But, it believes, the UK is likely to face a struggle after Mr Biden said last week that he was in no rush to sign any new trade deals and would be prioritising domestic issues.

Royal train tour

Prince William and Kate's train tour of Britain - aimed at boosting morale during the pandemic - is defended in the face of a less than enthusiastic reception from Nicola Sturgeon and the Welsh minister Vaughan Gething who has questioned whether the trip broke Covid rules.

In its editorial comment, the Daily Mail brands the politicians' response "sour" and "churlish" and says they misjudged the public mood.

The Daily Telegraph says the couple made every effort to ensure that no-one's health was compromised and that the tut-tutting about unnecessary journeys shows the ministers to be a joyless bunch.

Image source, Reuters
Image caption,
Prince William and Catherine have been travelling around Great Britain to thank key workers for their efforts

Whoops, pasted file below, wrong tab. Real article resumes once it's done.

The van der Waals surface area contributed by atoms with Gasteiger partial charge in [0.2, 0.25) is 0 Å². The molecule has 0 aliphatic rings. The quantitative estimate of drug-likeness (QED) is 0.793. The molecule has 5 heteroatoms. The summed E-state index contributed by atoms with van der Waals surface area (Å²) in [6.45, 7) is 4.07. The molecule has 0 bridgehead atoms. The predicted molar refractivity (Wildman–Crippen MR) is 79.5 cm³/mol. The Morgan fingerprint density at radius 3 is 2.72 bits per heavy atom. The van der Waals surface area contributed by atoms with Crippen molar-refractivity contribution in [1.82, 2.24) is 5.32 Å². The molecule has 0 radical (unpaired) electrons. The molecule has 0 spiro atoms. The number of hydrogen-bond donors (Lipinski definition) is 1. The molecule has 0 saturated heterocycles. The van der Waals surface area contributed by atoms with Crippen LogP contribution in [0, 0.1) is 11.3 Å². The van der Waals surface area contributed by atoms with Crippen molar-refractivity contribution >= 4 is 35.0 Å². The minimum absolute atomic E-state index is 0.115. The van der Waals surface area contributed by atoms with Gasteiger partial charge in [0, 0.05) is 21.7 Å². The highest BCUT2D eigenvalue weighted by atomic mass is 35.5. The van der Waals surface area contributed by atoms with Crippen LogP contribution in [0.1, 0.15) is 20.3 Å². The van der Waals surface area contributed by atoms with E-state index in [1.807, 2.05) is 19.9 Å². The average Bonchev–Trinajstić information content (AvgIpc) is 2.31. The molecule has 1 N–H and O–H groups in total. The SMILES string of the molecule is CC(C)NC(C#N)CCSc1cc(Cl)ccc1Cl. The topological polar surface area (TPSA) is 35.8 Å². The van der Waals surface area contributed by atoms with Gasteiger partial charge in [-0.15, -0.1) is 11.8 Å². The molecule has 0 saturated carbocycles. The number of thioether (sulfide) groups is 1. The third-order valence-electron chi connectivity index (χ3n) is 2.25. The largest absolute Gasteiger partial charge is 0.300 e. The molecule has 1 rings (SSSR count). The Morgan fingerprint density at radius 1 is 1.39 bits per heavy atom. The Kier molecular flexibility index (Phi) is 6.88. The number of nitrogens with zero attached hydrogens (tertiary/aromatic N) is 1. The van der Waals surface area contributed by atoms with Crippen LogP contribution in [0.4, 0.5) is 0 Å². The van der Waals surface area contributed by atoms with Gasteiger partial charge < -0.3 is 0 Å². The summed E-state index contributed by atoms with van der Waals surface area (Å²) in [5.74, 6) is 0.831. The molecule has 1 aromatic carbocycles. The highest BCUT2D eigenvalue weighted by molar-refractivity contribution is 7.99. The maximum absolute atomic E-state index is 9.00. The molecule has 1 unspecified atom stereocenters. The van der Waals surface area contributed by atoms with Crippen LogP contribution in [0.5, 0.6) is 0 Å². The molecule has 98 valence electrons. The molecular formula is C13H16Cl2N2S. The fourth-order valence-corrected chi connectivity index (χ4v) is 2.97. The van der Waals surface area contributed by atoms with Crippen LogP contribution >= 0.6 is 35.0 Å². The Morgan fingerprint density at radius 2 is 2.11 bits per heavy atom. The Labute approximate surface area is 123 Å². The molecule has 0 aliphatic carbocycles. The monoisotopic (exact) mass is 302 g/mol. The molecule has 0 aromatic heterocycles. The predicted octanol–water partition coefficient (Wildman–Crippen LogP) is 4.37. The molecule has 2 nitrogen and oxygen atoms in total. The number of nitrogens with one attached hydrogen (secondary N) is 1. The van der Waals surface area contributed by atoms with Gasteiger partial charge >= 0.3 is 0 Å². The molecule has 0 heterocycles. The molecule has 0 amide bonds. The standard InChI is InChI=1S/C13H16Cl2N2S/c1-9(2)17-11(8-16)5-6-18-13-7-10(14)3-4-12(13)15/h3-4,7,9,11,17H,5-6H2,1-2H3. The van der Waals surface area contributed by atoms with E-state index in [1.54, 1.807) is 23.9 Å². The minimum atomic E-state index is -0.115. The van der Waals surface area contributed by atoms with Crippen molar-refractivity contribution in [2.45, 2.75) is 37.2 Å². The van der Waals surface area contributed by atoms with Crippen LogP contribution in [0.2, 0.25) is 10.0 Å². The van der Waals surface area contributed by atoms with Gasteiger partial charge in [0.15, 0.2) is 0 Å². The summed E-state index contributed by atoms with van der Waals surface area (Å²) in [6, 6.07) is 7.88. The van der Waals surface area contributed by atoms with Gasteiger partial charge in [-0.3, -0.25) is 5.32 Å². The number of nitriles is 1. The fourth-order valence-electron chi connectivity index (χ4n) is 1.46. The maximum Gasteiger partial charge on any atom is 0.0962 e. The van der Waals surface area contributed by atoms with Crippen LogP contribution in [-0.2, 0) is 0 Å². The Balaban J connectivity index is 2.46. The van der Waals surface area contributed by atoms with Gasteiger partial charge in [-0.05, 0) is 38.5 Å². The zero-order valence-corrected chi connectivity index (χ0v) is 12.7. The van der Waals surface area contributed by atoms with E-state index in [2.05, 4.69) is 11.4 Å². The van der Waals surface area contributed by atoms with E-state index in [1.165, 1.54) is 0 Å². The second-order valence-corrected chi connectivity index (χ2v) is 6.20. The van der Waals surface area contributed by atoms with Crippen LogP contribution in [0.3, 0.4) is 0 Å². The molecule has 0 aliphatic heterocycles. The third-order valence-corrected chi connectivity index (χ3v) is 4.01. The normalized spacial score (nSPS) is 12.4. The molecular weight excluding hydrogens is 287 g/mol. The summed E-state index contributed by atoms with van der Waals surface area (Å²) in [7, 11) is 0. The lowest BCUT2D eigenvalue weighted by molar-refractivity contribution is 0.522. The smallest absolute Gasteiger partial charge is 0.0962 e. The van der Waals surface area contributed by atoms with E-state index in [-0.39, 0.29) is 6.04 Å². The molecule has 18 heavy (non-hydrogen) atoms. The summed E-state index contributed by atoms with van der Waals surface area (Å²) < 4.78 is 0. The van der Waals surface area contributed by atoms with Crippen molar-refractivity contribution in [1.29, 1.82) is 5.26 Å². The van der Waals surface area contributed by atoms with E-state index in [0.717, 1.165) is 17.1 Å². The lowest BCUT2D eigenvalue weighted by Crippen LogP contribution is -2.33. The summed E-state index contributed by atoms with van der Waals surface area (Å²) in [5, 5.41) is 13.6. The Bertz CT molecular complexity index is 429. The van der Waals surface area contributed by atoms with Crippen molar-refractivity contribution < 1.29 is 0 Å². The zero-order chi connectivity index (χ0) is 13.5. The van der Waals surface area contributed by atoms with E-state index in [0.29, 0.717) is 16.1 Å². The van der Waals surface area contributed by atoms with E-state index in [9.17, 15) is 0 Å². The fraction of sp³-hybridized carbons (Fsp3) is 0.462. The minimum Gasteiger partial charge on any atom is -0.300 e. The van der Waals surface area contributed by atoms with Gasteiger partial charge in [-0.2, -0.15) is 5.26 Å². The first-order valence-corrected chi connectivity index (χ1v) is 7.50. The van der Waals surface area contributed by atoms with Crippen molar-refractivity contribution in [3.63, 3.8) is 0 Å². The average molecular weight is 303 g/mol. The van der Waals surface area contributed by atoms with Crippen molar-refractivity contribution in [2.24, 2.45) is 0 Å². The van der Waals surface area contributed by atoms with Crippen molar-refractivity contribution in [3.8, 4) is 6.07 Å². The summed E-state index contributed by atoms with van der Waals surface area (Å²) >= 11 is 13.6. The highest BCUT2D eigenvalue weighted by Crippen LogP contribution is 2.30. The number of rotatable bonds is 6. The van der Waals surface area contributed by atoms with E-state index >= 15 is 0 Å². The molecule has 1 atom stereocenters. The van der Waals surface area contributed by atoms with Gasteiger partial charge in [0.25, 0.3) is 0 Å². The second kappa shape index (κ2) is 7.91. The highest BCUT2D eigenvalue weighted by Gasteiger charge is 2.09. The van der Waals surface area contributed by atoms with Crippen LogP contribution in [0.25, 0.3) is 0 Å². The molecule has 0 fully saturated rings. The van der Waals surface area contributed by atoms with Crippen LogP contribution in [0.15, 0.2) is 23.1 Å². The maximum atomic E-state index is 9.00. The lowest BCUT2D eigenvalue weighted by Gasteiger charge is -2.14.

The Sun and the Telegraph report that members of an English Civil War re-enactment society had their Facebook pages suspended when they were mistaken for a US right-wing militia group.

Wimborne Militia recreates 17th century battles in Dorset - but members were accused by the social media giant of "contravening community standards".

The society's founder, Chris Brown, says they use 17th century weapons with shotgun licences and operate under strict health and safety rules.

He says if Facebook had checked, "it would have been fairly obvious we aren't a dangerous political group". Facebook has now relented and restored the accounts.

And the Guardian records the latest casualty of Covid - the annual Bad Sex in Fiction Award aimed at dissuading authors from including "unconvincing, perfunctory, embarrassing or redundant passages of a sexual nature in otherwise sound literary novels".

The organisers, from the magazine the Literary Review, say they took the decision to cancel the award because "the judges felt that the public had been subjected to too many bad things this year to justify exposing it to bad sex as well".